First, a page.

The next climate conference to be held in Madrid in December has the challenge of deciding how markets can be deployed in the service of climate. The Clean Development Mechanism (CDM), a product of the Kyoto Protocol, is one such market instrument that can help industry as well as climate. Alongwith China and Brazil, India is a leader in CDM since its inception in 2007. A number of small and medium projects in the field of energy efficiency and renewable energy, set up in India in the last two decades, owe their origin to the financing support available from CDM. Unfortunately, its future hangs in balance.
The situation may change in 2021 when market mechanisms mandated under the Paris Agreement come into operation. Most developed countries are strongly opposed to permitting the carryover of CDM projects and their credits into the Paris Pact’s mechanisms. The credits lying unsold with the CDM projects could lose their economic worth. Besides, the CDM projects will have to go through the process of validation and registration again with the new mechanism. This will involve additional financial and administrative costs.
India has about 250 million Certified Emission Reduction (CER) units under CDM issued by the UNFCCC, the global administrator of Kyoto mechanisms. The number of CDM projects registered in India is 1,376 (out of total 7,979 globally) and 89 per cent of these projects are still active. The demand in EU, which has been the largest market for CDM credits, has declined sharply over the last decade because of regulatory barriers. The unrealised value of CDM credits could be in the range of almost $5 billion — estimated at a very conservative price of US $20 per unit. India stands to lose substantially if the doors on the existing CDM projects and credits are closed in 2020.
What does one do to help CDM find a place in the post-2020 markets? This requires one to understand the arguments against CDM. There are three main concerns. One, it has failed to demonstrate environmental benefits in addition to the “business as usual” scenario, or provide technological benefits. Two, its transition to new mechanisms will have adverse impacts on carbon prices and investor sentiments in future markets. Three, double counting could compromise global ambition on reducing GHG emissions.
The argument on “lack of addition to the business as usual scenario” appears to be a contrived one. Credits for CDM projects are issued after their compliance with internationally approved criteria is ascertained. CDM project proponents should be free to choose available cost-effective technologies as long as the objective of emission reductions is achieved. Moreover, “additionality” in CDM projects should not be judged solely on the criterion of technology; they are also about investments and overcoming market barriers. All CDM projects have passed these tests.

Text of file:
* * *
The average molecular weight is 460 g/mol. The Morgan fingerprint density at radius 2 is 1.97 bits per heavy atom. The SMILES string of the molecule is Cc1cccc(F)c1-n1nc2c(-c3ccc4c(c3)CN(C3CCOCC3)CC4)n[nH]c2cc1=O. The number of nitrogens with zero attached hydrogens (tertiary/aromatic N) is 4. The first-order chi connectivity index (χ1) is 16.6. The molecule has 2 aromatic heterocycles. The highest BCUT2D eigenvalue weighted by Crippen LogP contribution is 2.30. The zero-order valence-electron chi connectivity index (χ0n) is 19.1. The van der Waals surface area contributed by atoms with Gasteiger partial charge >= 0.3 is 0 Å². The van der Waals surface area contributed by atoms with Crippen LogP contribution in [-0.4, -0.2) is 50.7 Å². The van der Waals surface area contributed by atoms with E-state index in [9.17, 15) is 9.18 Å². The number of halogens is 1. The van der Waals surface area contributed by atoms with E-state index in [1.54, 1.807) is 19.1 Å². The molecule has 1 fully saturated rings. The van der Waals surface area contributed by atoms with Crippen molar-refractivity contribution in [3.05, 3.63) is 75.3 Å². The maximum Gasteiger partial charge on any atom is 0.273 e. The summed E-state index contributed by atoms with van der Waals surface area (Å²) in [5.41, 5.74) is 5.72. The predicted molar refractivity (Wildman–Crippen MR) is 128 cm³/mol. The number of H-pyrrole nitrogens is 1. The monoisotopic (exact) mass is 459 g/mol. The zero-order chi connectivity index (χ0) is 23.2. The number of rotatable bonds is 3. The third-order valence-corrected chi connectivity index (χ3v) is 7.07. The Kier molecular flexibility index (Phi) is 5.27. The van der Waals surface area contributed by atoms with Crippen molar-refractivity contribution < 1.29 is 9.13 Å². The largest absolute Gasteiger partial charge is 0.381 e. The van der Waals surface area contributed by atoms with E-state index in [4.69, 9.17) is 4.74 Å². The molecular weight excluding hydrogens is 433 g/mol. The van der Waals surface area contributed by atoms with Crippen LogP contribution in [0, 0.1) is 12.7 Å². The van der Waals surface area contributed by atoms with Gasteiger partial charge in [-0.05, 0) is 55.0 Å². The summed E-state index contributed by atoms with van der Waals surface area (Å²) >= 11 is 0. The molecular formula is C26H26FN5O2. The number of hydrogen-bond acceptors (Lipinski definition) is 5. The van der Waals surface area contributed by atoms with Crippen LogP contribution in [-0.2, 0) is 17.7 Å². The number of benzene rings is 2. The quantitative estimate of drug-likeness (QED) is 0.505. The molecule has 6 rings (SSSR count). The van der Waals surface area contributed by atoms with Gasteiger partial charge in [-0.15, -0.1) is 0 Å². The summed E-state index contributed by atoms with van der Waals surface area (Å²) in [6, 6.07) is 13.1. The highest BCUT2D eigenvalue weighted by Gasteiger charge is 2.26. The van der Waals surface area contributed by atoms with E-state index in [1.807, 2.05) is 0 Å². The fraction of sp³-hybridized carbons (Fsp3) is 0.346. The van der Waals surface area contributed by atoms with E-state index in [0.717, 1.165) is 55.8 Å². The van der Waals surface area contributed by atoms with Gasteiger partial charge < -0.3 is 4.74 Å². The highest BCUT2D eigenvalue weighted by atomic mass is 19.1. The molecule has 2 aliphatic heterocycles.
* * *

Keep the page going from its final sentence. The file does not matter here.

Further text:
The argument that a full-scale transition of CDM credits may flood the market and lead to deterioration in the carbon prices in future markets is also over-stretched. Validation and registration of projects under the new mechanism may take at least three years. Assuming that all CDM units available globally till 2020 are traded immediately, they may be fully absorbed by 2024 — as demand for credits for meeting the Paris commitments increases. In fact, more than 60 per cent of the credits may be used fully even before 2022 if we take into account the demand from airline operators to meet commitments under CORSIA — an emission reduction scheme for international civil aviation effective from 2021.
The question of impact of CDM on global environmental integrity is, however, an important one. Environmental integrity is an objective of the market mechanisms under the Paris Agreement. Environmentalists believe that, in case of project/programme-based mechanisms, countries should make arrangements to prevent double counting of emission reduction units in their national accounts. The proponents of sustainable development, however, argue that difference in levels of development of countries requires that the adjustment principle should not be applied uniformly to developed and developing countries. The question, therefore, is: Should the pre-2020 CDM credits be discounted from the national emission reductions in case this principle is adopted for post 2020 credits?
Recent developments in the International Civil Aviation Organisation (ICAO) warrant an urgent examination of the issue. ICAO is actively considering a plan that seeks to limit the use of CDM credits to those issued after 2015. This could deal a body blow to CDM in the future carbon market. It may still be possible for the countries having a stake in CDM to influence the ICAO process if they negotiate the conditions for the long-term use of credits originating in their host country. It will be important for India to have a strategy that ensures that it does not get shut out of the CORSIA market even as ICAO enlarges the source of supplies from other countries. A pragmatic assessment of likely gains and losses from competing approaches to CDM transition into new mechanisms is the need of the hour.
It is time that we rethink the relationship between the project/programme-based emission reduction units and the national pool of emission reductions so as to establish a firm basis for access to future carbon markets. CDM has been a useful source of finance to industry and we may build a viable domestic carbon market in future on the foundations of industry interest as well as environmental protection.
This article first appeared in the print edition on November 8, 2019 under the title ‘How markets can serve climate’. The writer is a distinguished fellow in TERI
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